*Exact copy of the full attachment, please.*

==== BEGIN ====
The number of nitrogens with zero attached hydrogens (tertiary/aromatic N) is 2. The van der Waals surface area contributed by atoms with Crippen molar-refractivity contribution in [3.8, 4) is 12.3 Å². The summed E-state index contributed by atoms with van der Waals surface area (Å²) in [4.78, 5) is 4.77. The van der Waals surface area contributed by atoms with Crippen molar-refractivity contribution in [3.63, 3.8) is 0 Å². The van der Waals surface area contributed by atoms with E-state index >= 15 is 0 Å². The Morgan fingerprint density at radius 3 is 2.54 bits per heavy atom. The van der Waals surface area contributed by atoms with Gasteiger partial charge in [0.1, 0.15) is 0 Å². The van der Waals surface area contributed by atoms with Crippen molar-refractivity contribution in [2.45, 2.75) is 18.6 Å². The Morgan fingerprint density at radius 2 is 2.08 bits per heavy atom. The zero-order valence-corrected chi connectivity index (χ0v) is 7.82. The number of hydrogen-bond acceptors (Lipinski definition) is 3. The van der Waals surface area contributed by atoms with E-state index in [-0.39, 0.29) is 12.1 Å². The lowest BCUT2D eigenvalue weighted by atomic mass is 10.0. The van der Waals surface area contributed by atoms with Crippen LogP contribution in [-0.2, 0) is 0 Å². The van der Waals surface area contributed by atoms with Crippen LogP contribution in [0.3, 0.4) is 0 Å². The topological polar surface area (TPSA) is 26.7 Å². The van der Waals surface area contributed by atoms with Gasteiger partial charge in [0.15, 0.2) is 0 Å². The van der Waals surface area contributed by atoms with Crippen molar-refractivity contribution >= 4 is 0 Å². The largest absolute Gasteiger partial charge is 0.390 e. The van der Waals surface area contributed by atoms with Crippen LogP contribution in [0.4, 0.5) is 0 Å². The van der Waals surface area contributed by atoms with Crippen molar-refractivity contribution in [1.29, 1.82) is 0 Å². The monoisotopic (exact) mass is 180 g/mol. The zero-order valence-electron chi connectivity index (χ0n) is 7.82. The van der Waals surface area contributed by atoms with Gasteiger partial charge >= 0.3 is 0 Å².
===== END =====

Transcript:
The number of nitrogens with zero attached hydrogens (tertiary/aromatic N) is 2. The van der Waals surface area contributed by atoms with Crippen molar-refractivity contribution in [3.8, 4) is 12.3 Å². The summed E-state index contributed by atoms with van der Waals surface area (Å²) in [4.78, 5) is 4.77. The van der Waals surface area contributed by atoms with Crippen molar-refractivity contribution in [3.63, 3.8) is 0 Å². The van der Waals surface area contributed by atoms with E-state index >= 15 is 0 Å². The Morgan fingerprint density at radius 3 is 2.54 bits per heavy atom. The van der Waals surface area contributed by atoms with Gasteiger partial charge in [0.1, 0.15) is 0 Å². The van der Waals surface area contributed by atoms with Crippen molar-refractivity contribution in [2.45, 2.75) is 18.6 Å². The Morgan fingerprint density at radius 2 is 2.08 bits per heavy atom. The zero-order valence-corrected chi connectivity index (χ0v) is 7.82. The number of hydrogen-bond acceptors (Lipinski definition) is 3. The van der Waals surface area contributed by atoms with E-state index in [-0.39, 0.29) is 12.1 Å². The lowest BCUT2D eigenvalue weighted by atomic mass is 10.0. The van der Waals surface area contributed by atoms with Crippen LogP contribution in [-0.2, 0) is 0 Å². The van der Waals surface area contributed by atoms with Crippen LogP contribution in [0.3, 0.4) is 0 Å². The topological polar surface area (TPSA) is 26.7 Å². The van der Waals surface area contributed by atoms with Gasteiger partial charge in [0.15, 0.2) is 0 Å². The van der Waals surface area contributed by atoms with Crippen molar-refractivity contribution >= 4 is 0 Å². The largest absolute Gasteiger partial charge is 0.390 e. The van der Waals surface area contributed by atoms with Crippen LogP contribution in [0.4, 0.5) is 0 Å². The van der Waals surface area contributed by atoms with Crippen molar-refractivity contribution in [1.29, 1.82) is 0 Å². The monoisotopic (exact) mass is 180 g/mol. The zero-order valence-electron chi connectivity index (χ0n) is 7.82. The van der Waals surface area contributed by atoms with Gasteiger partial charge >= 0.3 is 0 Å².